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ABOUT THE AUTHOR


Tucker Shaw was born in Maine, went to high school in Denver, and lived in New York City for 16 years before returning to the Mile High City to review restaurants for the Denver Post in 2005. He's now an editor in the Features department, where he covers arts, entertainment, style, culture, books, food and more. OH YEAH, AUDREY! is his sixth book for young adults. Most of his time is spent thinking about lunch. The rest of his time is spent thinking about dinner.

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42. Goosebumps Monster Personality Quiz

Goosebumps SlappyWhich Goosebumps Monster Are YOU?

Villainy. Terror. Mischief.  All words to describe the monsters that wreak havoc in the Goosebumps book series by R.L. Stine. The menacing ghouls that fill the pages of the books each have their quirks that make their “monster-nalities” absolutely wretched! Take the Goosebumps Monster Quiz to see which ghoul is your rightful alter-ego.

Are you the trash-talking Slappy with a heart of pure cold, the vengeful Mummy, the devilish Scarecrow, the dastardly Lawn Gnomes, or the beastly Abominable Snowman? Discover your innermost wicked trait and see which Goosebumps monster you truly are.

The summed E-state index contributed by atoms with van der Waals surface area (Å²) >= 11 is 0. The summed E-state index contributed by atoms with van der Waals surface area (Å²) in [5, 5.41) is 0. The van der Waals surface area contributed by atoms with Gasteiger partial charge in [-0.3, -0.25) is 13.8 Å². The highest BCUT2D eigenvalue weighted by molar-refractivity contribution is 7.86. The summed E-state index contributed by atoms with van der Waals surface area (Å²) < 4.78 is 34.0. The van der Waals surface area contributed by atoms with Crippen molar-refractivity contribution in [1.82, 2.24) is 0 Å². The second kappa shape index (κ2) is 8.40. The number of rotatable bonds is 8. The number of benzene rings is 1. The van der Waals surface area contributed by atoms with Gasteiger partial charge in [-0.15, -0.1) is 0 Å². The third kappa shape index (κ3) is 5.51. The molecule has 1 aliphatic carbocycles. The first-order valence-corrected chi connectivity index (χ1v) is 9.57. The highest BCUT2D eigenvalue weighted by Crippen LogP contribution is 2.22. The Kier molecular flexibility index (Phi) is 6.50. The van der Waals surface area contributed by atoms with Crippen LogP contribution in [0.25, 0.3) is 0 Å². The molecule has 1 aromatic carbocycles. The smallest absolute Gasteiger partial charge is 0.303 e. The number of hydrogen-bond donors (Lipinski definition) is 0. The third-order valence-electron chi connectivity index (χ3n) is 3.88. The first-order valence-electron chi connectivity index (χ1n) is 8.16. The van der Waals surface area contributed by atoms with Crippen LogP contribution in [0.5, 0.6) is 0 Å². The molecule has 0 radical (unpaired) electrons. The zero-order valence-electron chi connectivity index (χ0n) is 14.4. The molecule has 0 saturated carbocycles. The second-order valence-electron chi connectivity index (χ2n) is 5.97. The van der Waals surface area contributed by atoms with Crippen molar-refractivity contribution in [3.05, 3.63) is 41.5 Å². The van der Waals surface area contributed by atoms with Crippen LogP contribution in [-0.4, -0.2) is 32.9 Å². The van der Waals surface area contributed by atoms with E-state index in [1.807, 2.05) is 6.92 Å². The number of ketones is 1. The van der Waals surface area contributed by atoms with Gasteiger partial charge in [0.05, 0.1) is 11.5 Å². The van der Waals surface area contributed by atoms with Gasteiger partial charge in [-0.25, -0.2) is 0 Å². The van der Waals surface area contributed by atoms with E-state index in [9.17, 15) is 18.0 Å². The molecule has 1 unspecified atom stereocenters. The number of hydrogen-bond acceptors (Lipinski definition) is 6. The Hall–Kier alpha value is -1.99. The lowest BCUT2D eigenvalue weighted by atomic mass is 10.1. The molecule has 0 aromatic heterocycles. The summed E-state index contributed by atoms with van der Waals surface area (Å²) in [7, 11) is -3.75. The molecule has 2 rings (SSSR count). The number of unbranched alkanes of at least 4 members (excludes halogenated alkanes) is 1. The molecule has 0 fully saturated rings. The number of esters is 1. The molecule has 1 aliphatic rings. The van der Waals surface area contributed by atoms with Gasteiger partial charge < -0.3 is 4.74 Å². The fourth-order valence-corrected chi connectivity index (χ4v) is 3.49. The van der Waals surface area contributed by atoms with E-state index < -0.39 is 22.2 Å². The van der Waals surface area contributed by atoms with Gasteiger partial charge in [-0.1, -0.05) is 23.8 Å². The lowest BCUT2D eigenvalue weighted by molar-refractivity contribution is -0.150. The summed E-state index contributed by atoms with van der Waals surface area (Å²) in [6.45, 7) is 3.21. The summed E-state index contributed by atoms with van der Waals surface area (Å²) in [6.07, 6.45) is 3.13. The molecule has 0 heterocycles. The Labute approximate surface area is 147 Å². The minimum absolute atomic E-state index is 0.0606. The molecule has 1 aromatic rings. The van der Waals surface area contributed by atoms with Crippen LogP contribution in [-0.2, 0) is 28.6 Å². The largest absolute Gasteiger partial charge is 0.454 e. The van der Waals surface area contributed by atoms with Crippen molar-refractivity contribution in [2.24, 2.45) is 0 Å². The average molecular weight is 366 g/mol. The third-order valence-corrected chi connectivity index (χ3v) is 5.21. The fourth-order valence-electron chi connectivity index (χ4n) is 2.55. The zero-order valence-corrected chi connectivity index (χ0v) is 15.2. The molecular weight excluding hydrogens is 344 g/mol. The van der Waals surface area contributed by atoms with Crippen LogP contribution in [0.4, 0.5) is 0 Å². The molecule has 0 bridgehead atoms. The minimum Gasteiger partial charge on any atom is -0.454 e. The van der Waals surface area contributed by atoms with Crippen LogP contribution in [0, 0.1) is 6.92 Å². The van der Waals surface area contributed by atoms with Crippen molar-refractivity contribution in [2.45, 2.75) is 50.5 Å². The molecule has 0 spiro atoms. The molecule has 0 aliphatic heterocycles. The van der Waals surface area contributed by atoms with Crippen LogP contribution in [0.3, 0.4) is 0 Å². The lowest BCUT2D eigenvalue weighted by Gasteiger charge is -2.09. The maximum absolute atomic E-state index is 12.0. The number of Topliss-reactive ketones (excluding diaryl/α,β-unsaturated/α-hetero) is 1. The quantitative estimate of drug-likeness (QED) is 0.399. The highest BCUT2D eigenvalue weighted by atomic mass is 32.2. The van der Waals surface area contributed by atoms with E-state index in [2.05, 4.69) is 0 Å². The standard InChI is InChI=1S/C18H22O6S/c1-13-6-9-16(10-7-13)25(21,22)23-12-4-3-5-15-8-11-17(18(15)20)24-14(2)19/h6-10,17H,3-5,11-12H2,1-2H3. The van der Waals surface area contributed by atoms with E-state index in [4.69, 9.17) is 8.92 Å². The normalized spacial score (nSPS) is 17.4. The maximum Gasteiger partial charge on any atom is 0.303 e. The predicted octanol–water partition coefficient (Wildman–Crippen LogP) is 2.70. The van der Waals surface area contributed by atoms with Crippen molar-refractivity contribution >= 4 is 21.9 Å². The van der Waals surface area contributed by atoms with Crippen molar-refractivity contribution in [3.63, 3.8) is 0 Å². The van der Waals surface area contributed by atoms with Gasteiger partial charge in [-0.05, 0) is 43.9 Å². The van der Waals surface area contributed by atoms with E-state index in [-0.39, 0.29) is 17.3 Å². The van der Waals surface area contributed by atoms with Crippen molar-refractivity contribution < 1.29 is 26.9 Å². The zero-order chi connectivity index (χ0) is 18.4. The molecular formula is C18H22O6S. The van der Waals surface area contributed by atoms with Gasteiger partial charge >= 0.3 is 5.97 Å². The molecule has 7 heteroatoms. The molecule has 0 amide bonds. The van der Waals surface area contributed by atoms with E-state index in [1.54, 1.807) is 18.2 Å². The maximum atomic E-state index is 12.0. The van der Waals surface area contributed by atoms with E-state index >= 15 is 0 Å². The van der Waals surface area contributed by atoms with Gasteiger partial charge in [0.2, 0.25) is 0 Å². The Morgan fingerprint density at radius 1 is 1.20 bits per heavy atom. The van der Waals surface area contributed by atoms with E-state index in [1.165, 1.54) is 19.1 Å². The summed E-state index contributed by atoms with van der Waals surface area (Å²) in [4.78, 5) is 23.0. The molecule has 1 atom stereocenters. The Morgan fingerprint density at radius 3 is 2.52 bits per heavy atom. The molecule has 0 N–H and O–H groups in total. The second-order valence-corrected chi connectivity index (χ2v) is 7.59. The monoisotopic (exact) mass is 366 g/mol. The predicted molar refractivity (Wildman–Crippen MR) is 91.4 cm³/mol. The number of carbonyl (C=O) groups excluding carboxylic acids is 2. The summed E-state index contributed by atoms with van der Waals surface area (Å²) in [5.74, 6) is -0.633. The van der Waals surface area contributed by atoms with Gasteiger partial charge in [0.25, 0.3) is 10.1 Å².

Take the quiz. Which monster are you? Post it in the Comments.

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43. Some of the language is a little old fashioned, but I still want to read them all!

I'm beginning to wonder if my perfect job isn't the job for me. Don’t get me wrong I love every minute of it, but it hardly pays the bills. It’s my own fault. I spend more time reading than cataloguing but how can I resist when so many beautiful books pass through my hands.  I somehow have to limit the number I read, after all I am supposed to be listing them for sale, not keeping them for my own pleasure.



In How to Read a Novel (Profile Books, 2006), John Sutherland, suggests one trick for intelligent book browsing: turn to page 69 and read it. If you like what you read there, read the whole book. Sutherland in fact credits Marshall McLuhan, guru-author of Guttenberg Galaxy: The Making of Typographical Man (University of Toronto Press, 1962) as the originator of this test.


With that in mind, I've picked eight random paragraphs from page 69 of eight books recently catalogued. I've no idea what to expect, but here goes; 

Compton Mackenzie The stairs that kept going down; Have you ever had a nightmare when you were being chased through a dark passage by something or somebody, and when your knees kept getting more and more jellified? If you have you will know what William and Winifred were feeling like when they made their way back along the dark bricked passage, trying to run on tip toes and trying not even to breathe too loudly. And this was not a nightmare from which they would wake up, frightened of course, but still in the safety of their own beds. This was real, horribly, hopelessly, hauntingly real.